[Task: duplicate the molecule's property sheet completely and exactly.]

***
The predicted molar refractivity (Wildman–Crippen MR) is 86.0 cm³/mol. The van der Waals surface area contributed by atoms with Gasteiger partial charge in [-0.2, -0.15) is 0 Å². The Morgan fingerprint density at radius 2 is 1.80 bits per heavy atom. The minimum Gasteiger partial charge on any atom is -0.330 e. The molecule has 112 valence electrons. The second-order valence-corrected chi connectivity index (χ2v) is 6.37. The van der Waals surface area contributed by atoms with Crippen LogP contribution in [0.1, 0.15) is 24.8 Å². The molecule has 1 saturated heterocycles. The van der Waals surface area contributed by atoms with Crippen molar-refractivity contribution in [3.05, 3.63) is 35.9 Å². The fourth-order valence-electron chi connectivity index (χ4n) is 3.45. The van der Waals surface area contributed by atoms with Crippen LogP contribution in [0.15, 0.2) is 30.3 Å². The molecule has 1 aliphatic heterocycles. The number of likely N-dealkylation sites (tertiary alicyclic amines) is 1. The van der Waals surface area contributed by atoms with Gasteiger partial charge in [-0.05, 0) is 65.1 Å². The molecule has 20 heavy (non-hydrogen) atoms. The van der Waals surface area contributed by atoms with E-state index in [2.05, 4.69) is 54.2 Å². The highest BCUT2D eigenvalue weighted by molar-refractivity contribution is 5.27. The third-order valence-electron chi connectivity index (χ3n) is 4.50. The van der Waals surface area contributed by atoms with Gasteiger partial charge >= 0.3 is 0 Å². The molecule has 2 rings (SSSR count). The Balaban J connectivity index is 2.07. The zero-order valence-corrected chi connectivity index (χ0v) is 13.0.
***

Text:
The predicted molar refractivity (Wildman–Crippen MR) is 86.0 cm³/mol. The van der Waals surface area contributed by atoms with Gasteiger partial charge in [-0.2, -0.15) is 0 Å². The Morgan fingerprint density at radius 2 is 1.80 bits per heavy atom. The minimum Gasteiger partial charge on any atom is -0.330 e. The molecule has 112 valence electrons. The second-order valence-corrected chi connectivity index (χ2v) is 6.37. The van der Waals surface area contributed by atoms with Crippen LogP contribution in [0.1, 0.15) is 24.8 Å². The molecule has 1 saturated heterocycles. The van der Waals surface area contributed by atoms with Crippen molar-refractivity contribution in [3.05, 3.63) is 35.9 Å². The fourth-order valence-electron chi connectivity index (χ4n) is 3.45. The van der Waals surface area contributed by atoms with Crippen LogP contribution in [0.15, 0.2) is 30.3 Å². The molecule has 1 aliphatic heterocycles. The number of likely N-dealkylation sites (tertiary alicyclic amines) is 1. The van der Waals surface area contributed by atoms with Gasteiger partial charge in [-0.05, 0) is 65.1 Å². The molecule has 20 heavy (non-hydrogen) atoms. The van der Waals surface area contributed by atoms with E-state index in [2.05, 4.69) is 54.2 Å². The highest BCUT2D eigenvalue weighted by molar-refractivity contribution is 5.27. The third-order valence-electron chi connectivity index (χ3n) is 4.50. The van der Waals surface area contributed by atoms with Gasteiger partial charge >= 0.3 is 0 Å². The molecule has 2 rings (SSSR count). The Balaban J connectivity index is 2.07. The zero-order valence-corrected chi connectivity index (χ0v) is 13.0.